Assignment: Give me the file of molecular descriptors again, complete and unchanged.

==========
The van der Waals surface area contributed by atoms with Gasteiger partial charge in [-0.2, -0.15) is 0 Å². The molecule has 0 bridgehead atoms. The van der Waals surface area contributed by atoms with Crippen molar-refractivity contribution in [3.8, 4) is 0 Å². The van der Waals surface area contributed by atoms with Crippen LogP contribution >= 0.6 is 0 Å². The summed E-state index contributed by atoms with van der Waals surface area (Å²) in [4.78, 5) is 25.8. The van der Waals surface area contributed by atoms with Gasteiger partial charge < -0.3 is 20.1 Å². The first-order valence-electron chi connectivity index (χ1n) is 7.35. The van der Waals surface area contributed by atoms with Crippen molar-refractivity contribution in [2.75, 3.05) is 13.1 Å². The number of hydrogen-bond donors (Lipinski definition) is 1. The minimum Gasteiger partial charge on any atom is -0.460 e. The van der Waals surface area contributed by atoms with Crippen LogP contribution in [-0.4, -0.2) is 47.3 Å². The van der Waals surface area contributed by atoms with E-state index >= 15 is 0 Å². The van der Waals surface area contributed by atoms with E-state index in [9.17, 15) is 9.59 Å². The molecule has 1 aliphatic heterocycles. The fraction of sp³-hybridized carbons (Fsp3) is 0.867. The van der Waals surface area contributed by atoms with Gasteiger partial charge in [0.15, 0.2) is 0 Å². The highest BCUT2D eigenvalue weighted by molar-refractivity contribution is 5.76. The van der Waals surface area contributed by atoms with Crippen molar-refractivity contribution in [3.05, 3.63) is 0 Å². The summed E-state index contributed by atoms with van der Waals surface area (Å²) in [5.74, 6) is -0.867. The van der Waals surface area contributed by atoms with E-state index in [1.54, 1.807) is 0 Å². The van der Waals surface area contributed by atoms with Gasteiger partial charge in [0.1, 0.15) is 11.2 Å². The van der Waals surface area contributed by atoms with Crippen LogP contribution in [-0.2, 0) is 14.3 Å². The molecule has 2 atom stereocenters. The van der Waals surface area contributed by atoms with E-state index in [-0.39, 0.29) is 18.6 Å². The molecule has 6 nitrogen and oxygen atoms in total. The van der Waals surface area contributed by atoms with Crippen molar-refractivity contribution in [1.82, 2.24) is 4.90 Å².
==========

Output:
The van der Waals surface area contributed by atoms with Gasteiger partial charge in [-0.2, -0.15) is 0 Å². The molecule has 0 bridgehead atoms. The van der Waals surface area contributed by atoms with Crippen molar-refractivity contribution in [3.8, 4) is 0 Å². The van der Waals surface area contributed by atoms with Crippen LogP contribution >= 0.6 is 0 Å². The summed E-state index contributed by atoms with van der Waals surface area (Å²) in [4.78, 5) is 25.8. The van der Waals surface area contributed by atoms with Gasteiger partial charge < -0.3 is 20.1 Å². The first-order valence-electron chi connectivity index (χ1n) is 7.35. The van der Waals surface area contributed by atoms with Crippen molar-refractivity contribution in [2.75, 3.05) is 13.1 Å². The number of hydrogen-bond donors (Lipinski definition) is 1. The minimum Gasteiger partial charge on any atom is -0.460 e. The van der Waals surface area contributed by atoms with Crippen LogP contribution in [-0.4, -0.2) is 47.3 Å². The van der Waals surface area contributed by atoms with E-state index >= 15 is 0 Å². The van der Waals surface area contributed by atoms with E-state index in [9.17, 15) is 9.59 Å². The molecule has 1 aliphatic heterocycles. The fraction of sp³-hybridized carbons (Fsp3) is 0.867. The van der Waals surface area contributed by atoms with Gasteiger partial charge in [0.15, 0.2) is 0 Å². The highest BCUT2D eigenvalue weighted by molar-refractivity contribution is 5.76. The van der Waals surface area contributed by atoms with Crippen molar-refractivity contribution in [3.05, 3.63) is 0 Å². The summed E-state index contributed by atoms with van der Waals surface area (Å²) in [5.74, 6) is -0.867. The van der Waals surface area contributed by atoms with E-state index in [1.54, 1.807) is 0 Å². The van der Waals surface area contributed by atoms with Gasteiger partial charge in [0.1, 0.15) is 11.2 Å². The van der Waals surface area contributed by atoms with Crippen LogP contribution in [-0.2, 0) is 14.3 Å². The molecule has 2 atom stereocenters. The van der Waals surface area contributed by atoms with E-state index in [-0.39, 0.29) is 18.6 Å². The molecule has 6 nitrogen and oxygen atoms in total. The van der Waals surface area contributed by atoms with Crippen molar-refractivity contribution in [1.82, 2.24) is 4.90 Å².